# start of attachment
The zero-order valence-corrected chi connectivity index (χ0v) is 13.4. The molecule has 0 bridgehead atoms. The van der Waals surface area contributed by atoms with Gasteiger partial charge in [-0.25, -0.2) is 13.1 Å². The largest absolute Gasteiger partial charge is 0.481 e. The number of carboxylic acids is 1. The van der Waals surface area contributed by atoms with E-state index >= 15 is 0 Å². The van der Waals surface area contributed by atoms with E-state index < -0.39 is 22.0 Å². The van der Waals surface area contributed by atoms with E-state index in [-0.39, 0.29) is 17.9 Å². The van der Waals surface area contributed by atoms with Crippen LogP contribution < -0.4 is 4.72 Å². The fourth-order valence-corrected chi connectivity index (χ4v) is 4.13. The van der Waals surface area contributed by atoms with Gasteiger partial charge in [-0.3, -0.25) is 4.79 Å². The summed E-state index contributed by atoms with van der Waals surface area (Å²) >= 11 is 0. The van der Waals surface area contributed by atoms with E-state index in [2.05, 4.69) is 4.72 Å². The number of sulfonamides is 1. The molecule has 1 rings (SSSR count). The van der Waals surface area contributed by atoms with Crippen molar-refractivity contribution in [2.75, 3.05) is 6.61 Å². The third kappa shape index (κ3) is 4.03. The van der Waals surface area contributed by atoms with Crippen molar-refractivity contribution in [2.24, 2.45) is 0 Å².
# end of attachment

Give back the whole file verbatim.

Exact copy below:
The zero-order valence-corrected chi connectivity index (χ0v) is 13.4. The molecule has 0 bridgehead atoms. The van der Waals surface area contributed by atoms with Gasteiger partial charge in [-0.25, -0.2) is 13.1 Å². The largest absolute Gasteiger partial charge is 0.481 e. The number of carboxylic acids is 1. The van der Waals surface area contributed by atoms with E-state index >= 15 is 0 Å². The van der Waals surface area contributed by atoms with E-state index < -0.39 is 22.0 Å². The van der Waals surface area contributed by atoms with E-state index in [-0.39, 0.29) is 17.9 Å². The van der Waals surface area contributed by atoms with Crippen LogP contribution < -0.4 is 4.72 Å². The fourth-order valence-corrected chi connectivity index (χ4v) is 4.13. The van der Waals surface area contributed by atoms with Gasteiger partial charge in [-0.3, -0.25) is 4.79 Å². The summed E-state index contributed by atoms with van der Waals surface area (Å²) >= 11 is 0. The van der Waals surface area contributed by atoms with E-state index in [2.05, 4.69) is 4.72 Å². The number of sulfonamides is 1. The molecule has 1 rings (SSSR count). The van der Waals surface area contributed by atoms with Crippen molar-refractivity contribution in [2.75, 3.05) is 6.61 Å². The third kappa shape index (κ3) is 4.03. The van der Waals surface area contributed by atoms with Crippen molar-refractivity contribution in [2.24, 2.45) is 0 Å².